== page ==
There are many hidden costs in electronics that we don’t pay for, even if we would like to. It’s kind of like meat- many like to eat it, even though the meat industry can be very well questioned ethically and environmentally. With cell phones, the hidden costs are more diverse and distant- the most distant and at the same time the most destructive is mining (including the processing of metals and minerals), which we cannot afford in its current form.
It destroys forests and biodiversity to a threatening extent, consumes a lot of fresh water where there is already not enough in most cases, and contributes (including processing) to 10-15% of C02 emissions. The contaminated waste water destroys whole ecosystems again and again.
Local populations are directly affected and suffer from forced displacement, violence, poverty and child labor. This year, for the first time since 1998, the number of people living in poverty is increasing, which means that more young people are spending their childhood in miserable working conditions.
There is no comprehensive legislation that gives people in many resource-rich countries the right to a healthy environment, drinking water, livelihoods, traditional customs, or the right to be informed and free from intimidation and violence.

We need environmental and social standards. That a gap exists between these civil society expectations and mining practices was publicly acknowledged by the CEOs of leading mining companies more than 20 years ago, resulting in numerous initiatives over the years. However, research by the Responsible Mining Foundation over the past 6 years has shown that the gap between mining industry standards and society remains wide: it continues to persist in the transition from ambition to implementation.

While people and nature are already suffering disproportionately from mining on today’s scale, resource demand (of the global North) is exploding. We will need 5x as many rare earths in 2030. The demand for e.g. copper, aluminum, cobalt and lithium will be much higher according to today’s political actions.
Unfortunately, the high demand is not questioned, but assumed for the mobility-energy and digitalization turnaround. For the annual State of the EU address in mid-September, von der Leyen emphasizes that lithium and rare earths will soon be more important than oil and gas. In addition, the EU must no longer be so heavily dependent on China. Above all, security of supply is in the foreground. Unfortunately, no words on the mentioned ecological and social problems of mining.
Security of supply has been in the foreground for a long time. Since 2010, Germany has had a raw materials strategy , with 3 pillars and 17 measures to secure raw material imports for German industry. Germany is one of the main consumers of metals and minerals worldwide. Unfortunately, environmental problems have not yet played a role in the raw materials strategy. In 2020, it was revised and the tenor continues to be security of supply – otherwise the energy, digitization and mobility turnaround will not happen.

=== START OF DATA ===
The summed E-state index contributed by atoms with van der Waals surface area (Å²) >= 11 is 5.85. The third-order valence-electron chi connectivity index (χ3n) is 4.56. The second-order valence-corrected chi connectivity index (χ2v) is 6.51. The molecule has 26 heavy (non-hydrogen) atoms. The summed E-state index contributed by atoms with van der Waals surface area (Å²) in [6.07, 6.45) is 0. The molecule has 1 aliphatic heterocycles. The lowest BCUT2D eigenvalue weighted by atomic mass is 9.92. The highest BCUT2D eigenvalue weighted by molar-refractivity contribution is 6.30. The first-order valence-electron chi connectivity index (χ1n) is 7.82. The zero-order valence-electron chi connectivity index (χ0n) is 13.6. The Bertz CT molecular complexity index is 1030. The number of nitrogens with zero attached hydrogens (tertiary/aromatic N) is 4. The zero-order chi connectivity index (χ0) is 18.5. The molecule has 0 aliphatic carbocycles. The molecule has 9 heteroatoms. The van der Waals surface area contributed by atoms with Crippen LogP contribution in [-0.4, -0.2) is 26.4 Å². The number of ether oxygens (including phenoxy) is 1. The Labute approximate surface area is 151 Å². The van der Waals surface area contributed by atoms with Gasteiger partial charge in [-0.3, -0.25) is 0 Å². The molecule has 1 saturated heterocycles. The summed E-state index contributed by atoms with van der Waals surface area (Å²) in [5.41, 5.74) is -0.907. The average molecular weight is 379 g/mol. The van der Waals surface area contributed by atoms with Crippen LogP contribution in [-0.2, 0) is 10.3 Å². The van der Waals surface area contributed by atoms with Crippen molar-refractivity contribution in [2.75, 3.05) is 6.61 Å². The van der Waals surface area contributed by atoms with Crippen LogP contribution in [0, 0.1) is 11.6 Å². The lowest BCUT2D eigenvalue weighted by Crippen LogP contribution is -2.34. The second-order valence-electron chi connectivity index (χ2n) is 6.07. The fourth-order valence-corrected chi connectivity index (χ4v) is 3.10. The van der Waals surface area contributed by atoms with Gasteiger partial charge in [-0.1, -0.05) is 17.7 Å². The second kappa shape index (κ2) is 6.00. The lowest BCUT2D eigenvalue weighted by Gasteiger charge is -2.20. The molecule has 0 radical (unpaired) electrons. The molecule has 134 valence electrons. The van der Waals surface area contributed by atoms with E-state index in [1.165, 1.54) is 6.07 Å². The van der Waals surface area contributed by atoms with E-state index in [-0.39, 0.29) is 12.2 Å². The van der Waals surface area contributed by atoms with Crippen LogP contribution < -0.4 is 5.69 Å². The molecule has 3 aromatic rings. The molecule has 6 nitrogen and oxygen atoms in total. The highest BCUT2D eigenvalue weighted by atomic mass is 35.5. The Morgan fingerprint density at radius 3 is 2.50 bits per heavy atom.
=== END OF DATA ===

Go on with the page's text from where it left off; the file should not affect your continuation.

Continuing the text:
It feels like the only thing that has really changed is the mining terminology. There is talk of “green mining” or “climate-smart mining,” while for the most part there is even a lack of fundamental first steps in transparency:
In a survey by the Responsible Mining Foundation of sites that are at least on track for implementation, 75% do not disclose air quality data and 76% do not disclose water quality data.
How are local communities or even states supposed to monitor whether standards are being met if companies don’t (have to) disclose the data?

Finally, to name the elephant in the room: We have to consume less new raw materials! We have to finally think about what we use the raw materials for and what we don’t use them for.
While we are thinking about this, people in many resource-producing countries of the global South are protesting against mining, because they have of course been aware of the direct problems for a long time. Why do we hear so little about this? Perhaps because current, nearby crises, such as the Ukraine war, clearly surpass the others in volume level. Perhaps also because many environmentalists are murdered in connection with mining. In mining, proportionally, the most murders happen against protesting people. Be it people in political offices or those directly affected who defend themselves against exploitation with protests.

These facts must also be incorporated into a raw materials strategy. We have long been aware of our dependence on China, and it has not been reduced in the past; it has only increased. We cannot now rely on diversifying the spread and again pay far too little attention to the problems this will bring. We need a critical look at how we have dealt with this so far and perhaps we need a completely different strategy- for example, a sustainable strategy with many more participants than just the Ministry of Economics. We need broad politics, as well as science and civil society to question our demand and find a holistic strategy. Who should benefit from commodity trading and who should suffer? The way commodity trading works right now, everyone suffers – we only suffer later, when climate change has progressed further and the global social gap has widened even more.


Responsible Mining- Closing the gap:

Powershift Podcasts Folge 30&32:

Südwind Newsletter Oktober 2022

Leiden-Delft-Erasmus Centre for Sustainability Circular Industries Hub – Critical materials, green energy and geopolitics: